This issue focuses on the results of a Philadelphia nonprofit’s work on employment training and business and community development, including reflections on what works in employment training; a bank’s leadership in a rural historic project that used new markets tax credits in Gettysburg, PA; the preservation of 376 affordable housing units in central Pennsylvania through a $26 million refinancing; a worsening funding gap for affordable rental projects; new staff members in Community Development Studies and Education; an “in memoriam” on the directors of two community development financial institutions (CDFIs) and current plans for the CDFIs; and a study on the impact of negative equity in communities of color in the Chicago area.
This issue provides coverage of the National Fund for Workforce Solutions; highlights from a Philadelphia Fed forum on effective community development corporations; an overview of green jobs training programs of the Energy Coordinating Agency of Philadelphia, a federally funded consortium that conducts research and development on increased energy efficiency of commercial buildings; findings from a research study on the early labor experiences of young men; and a look at a Los Angeles initiative to get educational and workforce development agencies to work together.
This issue, which focuses on workforce development, provides insight into a 37-year-old Philadelphia-based partnership in which 52 health-care employers provide education and training for union members and nonunion neighborhood residents; explores a U.S. Department of Labor perspective on effective earn-while-you-learn workforce training models; discusses the collapse of the labor market for 16- to 24-year-olds; explores the economic benefits of a community college education; and offers a compendium of workforce development resources.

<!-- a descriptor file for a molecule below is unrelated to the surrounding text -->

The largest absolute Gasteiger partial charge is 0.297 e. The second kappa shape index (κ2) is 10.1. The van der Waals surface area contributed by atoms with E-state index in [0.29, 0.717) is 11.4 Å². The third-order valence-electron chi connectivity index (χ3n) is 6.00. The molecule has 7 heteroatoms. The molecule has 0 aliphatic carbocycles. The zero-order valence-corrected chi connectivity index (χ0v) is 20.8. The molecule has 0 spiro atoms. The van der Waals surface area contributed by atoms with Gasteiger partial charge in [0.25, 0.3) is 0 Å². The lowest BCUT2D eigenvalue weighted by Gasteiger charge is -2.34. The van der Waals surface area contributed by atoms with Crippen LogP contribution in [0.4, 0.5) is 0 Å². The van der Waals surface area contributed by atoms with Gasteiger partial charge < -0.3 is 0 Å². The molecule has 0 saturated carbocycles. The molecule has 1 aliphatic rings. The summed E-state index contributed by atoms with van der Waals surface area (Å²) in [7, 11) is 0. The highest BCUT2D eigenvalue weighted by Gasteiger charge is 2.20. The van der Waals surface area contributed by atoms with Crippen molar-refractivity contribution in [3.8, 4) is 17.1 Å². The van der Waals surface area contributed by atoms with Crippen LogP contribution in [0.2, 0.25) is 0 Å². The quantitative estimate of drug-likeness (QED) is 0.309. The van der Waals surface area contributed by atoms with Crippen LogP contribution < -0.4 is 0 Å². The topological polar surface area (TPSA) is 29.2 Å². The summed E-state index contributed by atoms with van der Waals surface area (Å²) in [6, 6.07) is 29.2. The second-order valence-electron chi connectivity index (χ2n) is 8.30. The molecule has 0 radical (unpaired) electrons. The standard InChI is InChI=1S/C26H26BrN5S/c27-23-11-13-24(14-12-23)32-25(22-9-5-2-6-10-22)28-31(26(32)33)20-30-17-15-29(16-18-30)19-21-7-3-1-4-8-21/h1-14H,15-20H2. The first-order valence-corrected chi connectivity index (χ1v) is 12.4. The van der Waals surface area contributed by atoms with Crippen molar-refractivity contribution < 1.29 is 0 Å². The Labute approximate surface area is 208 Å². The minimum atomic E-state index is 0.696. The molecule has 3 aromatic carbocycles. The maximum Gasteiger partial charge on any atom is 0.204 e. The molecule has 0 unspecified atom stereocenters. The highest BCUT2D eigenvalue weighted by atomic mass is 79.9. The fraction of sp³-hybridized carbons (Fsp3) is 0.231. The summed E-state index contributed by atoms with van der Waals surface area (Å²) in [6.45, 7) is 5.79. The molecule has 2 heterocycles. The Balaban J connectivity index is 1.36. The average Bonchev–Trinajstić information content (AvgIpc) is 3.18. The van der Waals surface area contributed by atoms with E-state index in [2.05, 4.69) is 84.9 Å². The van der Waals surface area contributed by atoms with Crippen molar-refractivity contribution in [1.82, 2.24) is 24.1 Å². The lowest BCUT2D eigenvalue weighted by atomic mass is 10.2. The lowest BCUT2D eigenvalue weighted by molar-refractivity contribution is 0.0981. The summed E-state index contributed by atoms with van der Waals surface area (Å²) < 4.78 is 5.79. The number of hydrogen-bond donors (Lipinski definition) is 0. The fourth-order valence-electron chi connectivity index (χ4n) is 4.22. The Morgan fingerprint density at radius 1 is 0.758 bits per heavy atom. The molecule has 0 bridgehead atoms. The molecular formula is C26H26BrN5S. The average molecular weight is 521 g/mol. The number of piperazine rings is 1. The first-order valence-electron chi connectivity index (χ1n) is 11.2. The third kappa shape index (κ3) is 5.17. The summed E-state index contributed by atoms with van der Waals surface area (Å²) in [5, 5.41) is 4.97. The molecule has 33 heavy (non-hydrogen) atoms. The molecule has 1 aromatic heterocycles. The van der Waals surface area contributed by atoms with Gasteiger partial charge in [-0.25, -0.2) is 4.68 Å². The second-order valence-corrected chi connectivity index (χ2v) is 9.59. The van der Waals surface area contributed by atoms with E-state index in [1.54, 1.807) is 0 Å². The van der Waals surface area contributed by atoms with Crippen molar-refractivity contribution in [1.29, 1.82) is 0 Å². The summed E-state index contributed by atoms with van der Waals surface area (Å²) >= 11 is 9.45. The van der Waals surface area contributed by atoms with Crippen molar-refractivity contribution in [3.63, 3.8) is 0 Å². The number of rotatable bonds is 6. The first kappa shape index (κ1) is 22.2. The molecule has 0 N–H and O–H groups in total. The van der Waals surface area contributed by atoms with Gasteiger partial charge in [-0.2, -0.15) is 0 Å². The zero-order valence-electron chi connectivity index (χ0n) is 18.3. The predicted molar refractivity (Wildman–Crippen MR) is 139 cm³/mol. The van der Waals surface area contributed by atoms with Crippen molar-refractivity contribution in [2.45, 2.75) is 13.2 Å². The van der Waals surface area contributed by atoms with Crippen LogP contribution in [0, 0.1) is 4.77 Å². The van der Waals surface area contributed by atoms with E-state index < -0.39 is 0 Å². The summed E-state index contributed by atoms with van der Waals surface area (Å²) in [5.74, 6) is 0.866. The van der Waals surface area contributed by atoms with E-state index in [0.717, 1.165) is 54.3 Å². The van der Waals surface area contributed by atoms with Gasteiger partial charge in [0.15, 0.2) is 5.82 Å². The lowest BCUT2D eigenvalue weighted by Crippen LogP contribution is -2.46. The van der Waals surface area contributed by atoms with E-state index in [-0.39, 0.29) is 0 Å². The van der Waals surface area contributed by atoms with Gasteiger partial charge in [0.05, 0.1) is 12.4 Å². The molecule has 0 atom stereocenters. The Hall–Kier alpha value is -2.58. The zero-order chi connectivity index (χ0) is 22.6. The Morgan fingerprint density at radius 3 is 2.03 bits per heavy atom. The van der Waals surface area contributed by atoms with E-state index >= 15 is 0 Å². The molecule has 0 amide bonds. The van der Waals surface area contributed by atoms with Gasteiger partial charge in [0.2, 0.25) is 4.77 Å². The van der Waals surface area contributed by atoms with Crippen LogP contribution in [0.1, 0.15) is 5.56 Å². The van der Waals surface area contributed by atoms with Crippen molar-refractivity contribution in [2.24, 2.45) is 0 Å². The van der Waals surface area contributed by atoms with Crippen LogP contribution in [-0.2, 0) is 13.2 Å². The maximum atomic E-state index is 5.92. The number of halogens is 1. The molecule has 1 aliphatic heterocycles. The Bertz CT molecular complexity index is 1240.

This issue contains articles on the economic development and housing impact of Marcellus shale natural gas drilling, lessons from the 19-year-old HOPE VI program, the viability of small-scale rental housing, a bank CEO’s book on personal finance principles and another banker’s leadership on financial education, research on the distributional impact of unemployment, and a book on how place matters.
This issue features articles on some of the key provisions of the Dodd-Frank Act that affect consumers, two community development financial institutions’ experiences with underwriting loans to charter schools, research on the pricing of car loans for risk, the impressions of Third District leaders and lenders on the future of community development, and the legacy of ShoreBank.
This issue features articles on a lender that is making energy-efficiency loans in 24 states, a Philadelphia nonprofit’s efforts to assist low-income homeowners facing rising energy costs, the Philadelphia Redevelopment Authority’s efforts to transform the city’s vacant land management system, the use of land banks as a redevelopment tool, and an analysis of Fannie Mae’s latest national housing survey.